McGee can be utilized as a rim protector and lob target capable of rolling hard to the rim and pulling defenders with him a la Clint Capela and DeAndre Jordan. According to Synergy, he was in the 95th percentile as a roll man with the Golden State Warriors last season, which is ridiculously good.
While some of that has to be attributed to defenders staying home on Warriors shooters and thus opening up the path to the basket for McGee, he has scored well in pick-and-roll situations throughout his career.
His ability to screen, turn, and finish with fluidity is no fluke, even if the Shaqtin’ A Fool clips paint him as a clumsy buffoon. McGee runs the floor with purpose and surprising agility, which should make him a target for Lonzo Ball and Rondo.
McGee has also had success as a rim protector, which will prove valuable.
However, McGee has averaged just 10.3 minutes per game over his last four seasons, leading to reasonable questions regarding his ability to handle more minutes while still keeping a high activity level.
Zubac largely disappointed last season after a promising debut campaign, but his soft touch around the rim and size still has value.
The Lakers clearly believe in Zubac after essentially choosing him over Bryant, who on paper appeared to be a better fit, so it will be worth watching to see if that faith is rewarded with a bounce-back campaign.
Finally, as a rookie, Wagner wouldn’t ideally be counted on for much, but his ability to stretch the floor and bang for rebounds may push him into action anyway. Wagner also plays with a mania that could prove useful when the team needs an emotional boost, which is a near-certainty in the dog days of the long season.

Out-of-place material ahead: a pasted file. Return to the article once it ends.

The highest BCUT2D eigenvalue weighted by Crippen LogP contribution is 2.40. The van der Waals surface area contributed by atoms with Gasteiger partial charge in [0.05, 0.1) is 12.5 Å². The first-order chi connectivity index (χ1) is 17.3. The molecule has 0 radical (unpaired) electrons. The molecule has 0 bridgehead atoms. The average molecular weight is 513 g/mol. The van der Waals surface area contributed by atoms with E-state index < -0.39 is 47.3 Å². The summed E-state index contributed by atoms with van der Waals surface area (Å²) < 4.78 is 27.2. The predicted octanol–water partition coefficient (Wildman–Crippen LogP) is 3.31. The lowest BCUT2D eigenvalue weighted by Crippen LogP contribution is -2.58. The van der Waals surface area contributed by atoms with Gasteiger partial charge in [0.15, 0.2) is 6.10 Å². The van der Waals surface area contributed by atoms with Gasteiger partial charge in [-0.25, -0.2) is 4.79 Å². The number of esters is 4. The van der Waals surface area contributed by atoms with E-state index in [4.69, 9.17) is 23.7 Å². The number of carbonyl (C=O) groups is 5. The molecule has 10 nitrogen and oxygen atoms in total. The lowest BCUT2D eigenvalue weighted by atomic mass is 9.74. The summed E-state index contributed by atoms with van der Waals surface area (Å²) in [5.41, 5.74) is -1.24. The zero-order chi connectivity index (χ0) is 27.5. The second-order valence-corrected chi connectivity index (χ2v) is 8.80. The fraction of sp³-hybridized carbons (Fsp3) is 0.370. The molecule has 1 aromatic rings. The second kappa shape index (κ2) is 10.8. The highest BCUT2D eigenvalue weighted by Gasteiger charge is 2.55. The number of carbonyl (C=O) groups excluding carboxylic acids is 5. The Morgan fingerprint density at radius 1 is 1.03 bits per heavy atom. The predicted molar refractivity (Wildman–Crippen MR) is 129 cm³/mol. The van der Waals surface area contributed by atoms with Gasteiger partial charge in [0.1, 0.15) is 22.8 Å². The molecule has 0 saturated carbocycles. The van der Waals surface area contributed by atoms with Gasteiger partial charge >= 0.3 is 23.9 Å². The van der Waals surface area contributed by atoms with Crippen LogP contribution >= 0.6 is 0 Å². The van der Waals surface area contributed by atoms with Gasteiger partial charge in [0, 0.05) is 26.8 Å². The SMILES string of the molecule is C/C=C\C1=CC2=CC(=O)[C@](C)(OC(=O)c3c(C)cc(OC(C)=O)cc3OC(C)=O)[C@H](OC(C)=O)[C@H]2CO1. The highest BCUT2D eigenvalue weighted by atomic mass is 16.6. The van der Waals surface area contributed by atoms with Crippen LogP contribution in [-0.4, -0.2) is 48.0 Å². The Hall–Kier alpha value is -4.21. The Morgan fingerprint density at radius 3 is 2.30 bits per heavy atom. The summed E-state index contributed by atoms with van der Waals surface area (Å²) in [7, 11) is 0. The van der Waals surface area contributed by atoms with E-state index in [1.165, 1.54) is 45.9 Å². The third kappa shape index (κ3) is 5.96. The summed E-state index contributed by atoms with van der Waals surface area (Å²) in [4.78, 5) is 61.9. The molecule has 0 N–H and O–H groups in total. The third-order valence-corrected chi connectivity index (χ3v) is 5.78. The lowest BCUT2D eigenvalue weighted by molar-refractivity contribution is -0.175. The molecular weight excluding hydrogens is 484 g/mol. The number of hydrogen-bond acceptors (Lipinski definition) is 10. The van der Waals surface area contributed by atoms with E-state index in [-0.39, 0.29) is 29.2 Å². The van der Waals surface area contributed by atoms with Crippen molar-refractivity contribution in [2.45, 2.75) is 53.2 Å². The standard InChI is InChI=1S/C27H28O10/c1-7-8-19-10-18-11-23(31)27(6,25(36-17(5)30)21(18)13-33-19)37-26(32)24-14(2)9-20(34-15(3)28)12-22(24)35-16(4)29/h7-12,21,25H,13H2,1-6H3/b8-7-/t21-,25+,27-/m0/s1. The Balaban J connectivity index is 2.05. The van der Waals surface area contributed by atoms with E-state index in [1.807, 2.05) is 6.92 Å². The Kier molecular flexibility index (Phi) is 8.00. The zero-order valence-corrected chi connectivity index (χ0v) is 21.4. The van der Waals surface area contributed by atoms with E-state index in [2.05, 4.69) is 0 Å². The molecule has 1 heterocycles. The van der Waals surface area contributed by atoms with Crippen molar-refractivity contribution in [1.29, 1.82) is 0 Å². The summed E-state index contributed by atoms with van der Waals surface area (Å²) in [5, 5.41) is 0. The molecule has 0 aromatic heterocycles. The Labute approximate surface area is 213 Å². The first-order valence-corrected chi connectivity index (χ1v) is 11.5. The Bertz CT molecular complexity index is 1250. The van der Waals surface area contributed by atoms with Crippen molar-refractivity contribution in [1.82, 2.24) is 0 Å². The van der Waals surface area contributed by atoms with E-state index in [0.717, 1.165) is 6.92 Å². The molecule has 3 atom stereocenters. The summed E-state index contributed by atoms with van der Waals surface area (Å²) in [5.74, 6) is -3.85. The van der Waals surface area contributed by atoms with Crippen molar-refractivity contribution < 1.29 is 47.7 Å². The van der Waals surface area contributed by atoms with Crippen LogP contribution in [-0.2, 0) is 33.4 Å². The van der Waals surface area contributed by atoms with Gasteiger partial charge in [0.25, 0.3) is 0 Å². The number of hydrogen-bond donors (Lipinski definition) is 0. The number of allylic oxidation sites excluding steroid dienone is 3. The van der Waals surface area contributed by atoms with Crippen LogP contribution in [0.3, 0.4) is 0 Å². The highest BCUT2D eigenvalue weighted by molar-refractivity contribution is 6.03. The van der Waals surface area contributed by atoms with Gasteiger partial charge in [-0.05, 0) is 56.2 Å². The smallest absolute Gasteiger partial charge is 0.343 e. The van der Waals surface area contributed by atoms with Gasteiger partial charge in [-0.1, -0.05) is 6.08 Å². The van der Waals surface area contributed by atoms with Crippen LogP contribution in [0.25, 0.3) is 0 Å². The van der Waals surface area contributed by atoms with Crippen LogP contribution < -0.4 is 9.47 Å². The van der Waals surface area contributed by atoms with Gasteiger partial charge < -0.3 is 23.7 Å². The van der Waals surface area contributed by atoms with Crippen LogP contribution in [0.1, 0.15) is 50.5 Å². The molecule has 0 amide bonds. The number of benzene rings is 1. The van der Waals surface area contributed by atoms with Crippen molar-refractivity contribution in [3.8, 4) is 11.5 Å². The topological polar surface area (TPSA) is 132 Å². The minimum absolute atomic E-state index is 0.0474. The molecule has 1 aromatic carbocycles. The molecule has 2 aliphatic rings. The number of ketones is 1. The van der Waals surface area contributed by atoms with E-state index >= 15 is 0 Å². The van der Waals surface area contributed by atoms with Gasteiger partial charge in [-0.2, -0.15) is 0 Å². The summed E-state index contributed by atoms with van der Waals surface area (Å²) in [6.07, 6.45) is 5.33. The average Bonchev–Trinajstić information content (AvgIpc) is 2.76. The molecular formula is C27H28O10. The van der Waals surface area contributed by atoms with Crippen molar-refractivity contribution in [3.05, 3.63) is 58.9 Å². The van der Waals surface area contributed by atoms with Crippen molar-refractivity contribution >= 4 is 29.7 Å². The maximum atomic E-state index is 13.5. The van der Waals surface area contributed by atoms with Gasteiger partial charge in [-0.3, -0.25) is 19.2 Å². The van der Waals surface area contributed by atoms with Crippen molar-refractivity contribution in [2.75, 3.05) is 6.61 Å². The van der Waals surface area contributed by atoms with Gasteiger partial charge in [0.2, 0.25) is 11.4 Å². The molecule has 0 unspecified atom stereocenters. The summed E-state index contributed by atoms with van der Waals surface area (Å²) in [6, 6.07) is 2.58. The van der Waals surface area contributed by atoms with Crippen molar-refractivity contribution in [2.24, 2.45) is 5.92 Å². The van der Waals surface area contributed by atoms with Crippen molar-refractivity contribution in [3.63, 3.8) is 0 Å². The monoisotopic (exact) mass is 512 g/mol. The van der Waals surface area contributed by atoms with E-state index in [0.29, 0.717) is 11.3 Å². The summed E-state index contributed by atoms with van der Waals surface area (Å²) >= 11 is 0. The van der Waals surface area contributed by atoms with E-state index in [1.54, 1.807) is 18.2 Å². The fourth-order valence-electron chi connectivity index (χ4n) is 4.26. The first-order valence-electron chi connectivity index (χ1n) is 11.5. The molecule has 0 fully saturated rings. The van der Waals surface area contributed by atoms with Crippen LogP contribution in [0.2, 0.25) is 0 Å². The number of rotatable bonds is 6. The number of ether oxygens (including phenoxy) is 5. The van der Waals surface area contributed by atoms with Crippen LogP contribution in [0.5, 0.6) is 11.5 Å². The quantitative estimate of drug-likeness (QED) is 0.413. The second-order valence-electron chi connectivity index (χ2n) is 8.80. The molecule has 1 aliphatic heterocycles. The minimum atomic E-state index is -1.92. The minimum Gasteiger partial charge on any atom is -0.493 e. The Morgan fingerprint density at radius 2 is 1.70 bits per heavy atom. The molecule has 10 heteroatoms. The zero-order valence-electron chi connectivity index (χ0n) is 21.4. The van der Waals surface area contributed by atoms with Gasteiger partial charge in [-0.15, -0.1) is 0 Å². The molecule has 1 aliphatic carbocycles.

Most notably, however, the Lakers’ decision to pass on adding any other true centers suggests they plan to play small more often, which could include James sliding down a spot or two.
Rim protection would suffer with James at the four, but the Lakers have the luxury of guards like Ball, Rondo, Kentavious Caldwell-Pope and Hart who excel at hitting the boards.
In theory, a lineup of Ball, Hart, Brandon Ingram, Kyle Kuzma and James would offer the kind of versatility to drive defenses crazy as well as the speed to run the break and take advantage of Ball’s touchdown outlet passes.
On the other end, a small lineup would afford them the ability to switch 1-5, which was a key strategy employed by head coach Luke Walton last season when he closed games with lineups that featured Randle at center.
Now, replacing Randle with James, the Lakers will hope that their run-and-fun lineup will improve from dangerous to downright deadly.
If it doesn’t, there isn’t much of a safety net. Last season, Lopez was more than competent when he was occasionally asked to play as a traditional, back-to-the-basket big man, but no such dependable option remains on the team.
Undoubtedly, the construction of the Lakers’ roster is a risk. The franchise known for dominant bigs has decided to allocate their resources elsewhere in the hope that it will help usher in a new era of position-less, warp-speed basketball.
If it works the way Los Angeles hopes, the small, fast-paced lineups will allow them to become greater than the sum of their parts, and in doing so, they would announce to the league that the Lakers are back.